For catalogue fans, the announcement of the track listings for the upcoming Queen reissues was the hot story of the week. New versions of the band's first five albums, each expanded with a host of bonus tracks, are due in the U.K. in March as part of the band's new licensing agreement with Universal Music Group - and there's plenty of room on the fence, because many have taken a stand for or against the sets.
To this writer, the track lists probably could have been better - but can't they all be, really? Getting some of the band's previously-unreleased demos or BBC sessions, even if they're sandwiched next to instrumental mixes or live cuts that are familiar to even casual fans, are better than nothing at all. Compared to Hollywood Records' previous remasters from the early 1990s, which don't hold up well either due to mastering or bonus content, these sets look pretty neat.
Of course, the funny thing about them is that U.S. fans have to pay a pretty penny for them in the first place. Queen's deal with Island is effective only outside of the U.S., where Hollywood still licenses the catalogue. Quite frankly, Hollywood doesn't have much of a function concerning the music of Queen these days, outside of rehashing the same handful of tracks in compilations. And if you're like most of us, you might have to wonder why that is.
See, Hollywood isn't owned by any of the major labels - EMI, Warner, Sony or Universal - it's owned by Disney. And Queen is the only catalogue act (other than Disney's own neglected library) that Hollywood has the rights to - the rest is teen pop acts like The Jonas Brothers or Miley Cyrus. One could certainly make a convincing argument that Disney sees no worth in giving Queen the deluxe treatment in America - the band never made a splash as big as they did in England outside of those inescapable hits ("Bohemian Rhapsody," "We Will Rock You," "Under Pressure" and the like), and much of Hollywood's best Queen catalogue treatment was done in the years immediately following Freddie Mercury's death in 1991, when U.S. interest was naturally higher. But it's equally possible Disney doesn't have the energy, having no such experience in the pop/rock catalogue world. (They don't even distribute their own material; in a massive set of ironies, Hollywood's domestic distribution was handled by Elektra, the band's original U.S. label, at the time of the 1991 remasters, and Universal is the current domestic handler.)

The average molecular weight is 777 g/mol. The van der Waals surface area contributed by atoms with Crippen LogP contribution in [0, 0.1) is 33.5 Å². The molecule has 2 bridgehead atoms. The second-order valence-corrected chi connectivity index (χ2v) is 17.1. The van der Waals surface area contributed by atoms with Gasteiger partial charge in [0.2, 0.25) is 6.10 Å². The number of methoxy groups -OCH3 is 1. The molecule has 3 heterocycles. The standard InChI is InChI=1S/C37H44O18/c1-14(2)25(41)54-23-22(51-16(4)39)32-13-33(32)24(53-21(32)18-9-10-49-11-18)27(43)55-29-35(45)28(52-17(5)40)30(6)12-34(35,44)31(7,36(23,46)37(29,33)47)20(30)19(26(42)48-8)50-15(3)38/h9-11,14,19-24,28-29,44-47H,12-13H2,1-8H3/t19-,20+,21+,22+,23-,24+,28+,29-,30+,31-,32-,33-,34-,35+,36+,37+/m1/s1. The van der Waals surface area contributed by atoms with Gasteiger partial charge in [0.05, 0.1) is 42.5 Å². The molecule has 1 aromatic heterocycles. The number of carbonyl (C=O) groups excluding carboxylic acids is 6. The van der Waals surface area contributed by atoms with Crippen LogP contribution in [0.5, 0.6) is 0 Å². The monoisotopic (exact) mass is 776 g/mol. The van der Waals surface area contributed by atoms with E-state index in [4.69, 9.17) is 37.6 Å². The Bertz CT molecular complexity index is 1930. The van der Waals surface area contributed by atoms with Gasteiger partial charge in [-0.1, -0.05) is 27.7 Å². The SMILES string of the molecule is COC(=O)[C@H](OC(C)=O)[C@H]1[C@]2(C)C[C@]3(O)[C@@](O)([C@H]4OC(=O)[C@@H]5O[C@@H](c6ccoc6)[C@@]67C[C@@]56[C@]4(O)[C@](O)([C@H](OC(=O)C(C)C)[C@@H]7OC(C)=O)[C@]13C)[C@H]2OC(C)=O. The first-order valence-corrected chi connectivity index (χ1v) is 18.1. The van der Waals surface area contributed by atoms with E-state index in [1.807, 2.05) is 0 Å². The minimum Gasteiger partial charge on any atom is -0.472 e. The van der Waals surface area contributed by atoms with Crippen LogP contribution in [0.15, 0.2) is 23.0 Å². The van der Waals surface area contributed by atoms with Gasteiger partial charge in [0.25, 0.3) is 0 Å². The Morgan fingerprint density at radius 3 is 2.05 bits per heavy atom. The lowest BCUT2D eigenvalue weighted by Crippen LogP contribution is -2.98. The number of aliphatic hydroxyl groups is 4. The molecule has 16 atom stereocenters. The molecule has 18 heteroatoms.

All of this begs the question: if Queen Productions could take their material from EMI to Universal with relative speed, couldn't a similar U.S. deal be ironed out? If Universal has the chops to distribute Hollywood's catalogue outright, wouldn't the surviving members of the band want to pursue some sort of renewed revenue stream on our shores? It wouldn't seem all that out of place for these new Queen remasters to come out through UMe in the future; however, it's doubtful that any attempt to move will be made until the reissue campaign in the U.K. is successful enough.
What say you, dear reader, of the future of Queen reissues in the U.S.? Sound off below and vote in our poll.